Permit me a few moments here to talk about liturgy and doctrine, a bit. In a moment I will link this to a rather bizarre Salon.com that someone called to my attention.
Since I am an Eastern Orthodox Christian, I spent several hours this morning at church taking parts in the rites of Holy Saturday. If you want to know what Holy Saturday is about, look at the icon at the top of this post. Tomorrow, of course, is Pascha (Easter) on the older Julian calendar.
This is the Orthodox icon that most people think of as the icon of Pascha (Easter) and the Resurrection of Christ. But look carefully. In this icon, Jesus is standing on gates that he has just broken, gates that are surrounded by bones and even a body in a shroud. Also, he is grasping the hands of a woman and a man -- it's Adam and Eve -- and pulling them out of their tombs.
What is happening here? Well, this image is actually of Christ breaking the gates of hell on Holy Saturday. The Resurrection is already a reality, but he has other work to do. It is perfectly normal to hear Orthodox priests preach on this point in Holy Week and, of course, on Holy Saturday.
In the ancient Divine Liturgy of St. Basil, which was used this morning, here is the relevant language in the consecration prayers:
Having cleansed us by water and sanctified us with the Holy Spirit, He gave Himself as ransom to death in which we were held captive, sold under sin. Descending into Hades through the cross, that He might fill all things with Himself, He loosed the bonds of death. He rose on the third day, having opened a path for all flesh to the resurrection from the dead, since it was not possible that the Author of life would be dominated by corruption. So He became the first fruits of those who have fallen asleep, the first born of the dead, that He might be Himself the first in all things.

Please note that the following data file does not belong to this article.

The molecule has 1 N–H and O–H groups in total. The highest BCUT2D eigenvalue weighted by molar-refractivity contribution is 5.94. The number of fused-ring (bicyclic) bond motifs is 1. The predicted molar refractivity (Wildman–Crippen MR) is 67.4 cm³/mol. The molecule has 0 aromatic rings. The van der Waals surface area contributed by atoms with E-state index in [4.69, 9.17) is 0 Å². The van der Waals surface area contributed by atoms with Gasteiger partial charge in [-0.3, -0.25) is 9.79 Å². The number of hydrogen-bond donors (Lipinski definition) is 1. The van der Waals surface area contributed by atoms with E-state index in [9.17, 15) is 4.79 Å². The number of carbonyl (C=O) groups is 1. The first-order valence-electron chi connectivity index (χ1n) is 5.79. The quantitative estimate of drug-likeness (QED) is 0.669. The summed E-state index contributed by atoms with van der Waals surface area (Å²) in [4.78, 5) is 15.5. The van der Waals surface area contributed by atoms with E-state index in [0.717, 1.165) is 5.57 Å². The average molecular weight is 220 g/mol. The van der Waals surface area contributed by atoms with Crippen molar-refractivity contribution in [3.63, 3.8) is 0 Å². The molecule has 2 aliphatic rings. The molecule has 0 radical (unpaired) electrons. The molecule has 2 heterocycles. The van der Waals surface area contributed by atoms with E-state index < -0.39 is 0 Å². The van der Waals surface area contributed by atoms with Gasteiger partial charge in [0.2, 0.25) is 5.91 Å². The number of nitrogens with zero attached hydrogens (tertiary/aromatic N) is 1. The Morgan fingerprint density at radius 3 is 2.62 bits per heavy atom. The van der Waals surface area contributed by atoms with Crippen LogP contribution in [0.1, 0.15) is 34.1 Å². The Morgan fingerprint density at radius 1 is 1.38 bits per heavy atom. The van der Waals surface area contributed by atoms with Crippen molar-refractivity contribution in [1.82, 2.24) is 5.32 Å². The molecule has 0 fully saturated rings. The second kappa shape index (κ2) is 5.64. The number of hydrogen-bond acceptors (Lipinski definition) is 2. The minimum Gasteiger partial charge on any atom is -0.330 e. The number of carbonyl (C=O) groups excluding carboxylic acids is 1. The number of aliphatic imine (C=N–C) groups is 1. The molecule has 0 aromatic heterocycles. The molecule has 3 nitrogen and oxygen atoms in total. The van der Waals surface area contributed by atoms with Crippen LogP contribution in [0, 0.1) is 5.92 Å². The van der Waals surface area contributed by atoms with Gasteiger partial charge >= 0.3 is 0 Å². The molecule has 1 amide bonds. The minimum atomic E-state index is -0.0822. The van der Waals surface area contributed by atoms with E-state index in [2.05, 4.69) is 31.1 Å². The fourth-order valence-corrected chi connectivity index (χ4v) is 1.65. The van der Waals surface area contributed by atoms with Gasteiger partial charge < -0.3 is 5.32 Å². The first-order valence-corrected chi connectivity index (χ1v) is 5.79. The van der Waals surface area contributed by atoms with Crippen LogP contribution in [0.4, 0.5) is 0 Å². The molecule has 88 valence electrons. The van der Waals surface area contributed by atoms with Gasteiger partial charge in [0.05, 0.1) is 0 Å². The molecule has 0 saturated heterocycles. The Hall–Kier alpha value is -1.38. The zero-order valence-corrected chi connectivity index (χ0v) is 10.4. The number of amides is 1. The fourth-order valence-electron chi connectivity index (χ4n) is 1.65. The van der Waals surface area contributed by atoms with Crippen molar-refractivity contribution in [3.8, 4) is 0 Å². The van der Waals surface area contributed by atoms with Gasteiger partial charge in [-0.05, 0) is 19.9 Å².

Of course, you also have similar language in The Apostles Creed, the creed familiar to both Catholics and most Protestants:
I believe in God, the Father Almighty, Creator of Heaven and earth;
and in Jesus Christ, His only Son Our Lord,
Who was conceived by the Holy Spirit, born of the Virgin Mary, suffered under Pontius Pilate, was crucified, died, and was buried.
He descended into Hell; the third day He rose again from the dead;
He ascended into Heaven, and sitteth at the right hand of God, the Father almighty; from thence He shall come to judge the living and the dead.
I believe in the Holy Spirit, the holy Catholic Church, the communion of saints, the forgiveness of sins, the resurrection of the body and life everlasting. Amen.
Now, why share all of this with GetReligion readers today? Well, with these texts, images and rites in mind, consider the top of the following Salon.com offering, care of Ed Simons of Religion Dispatches. It's a commentary, I think, but there is a rather interesting news feature hidden in here somewhere. But let's start with that double-decker headline:
Jesus went to hell: The Christian history churches would rather not acknowledge
Prior to his resurrection, Christ descended to the underworld -- a paradox most churches prefer not to confront
Now, the top headline says "churches" and the second deck says "most churches."
Really now? Here's the top of the feature:
“It was Saturday that Jesus Christ went to Hell.”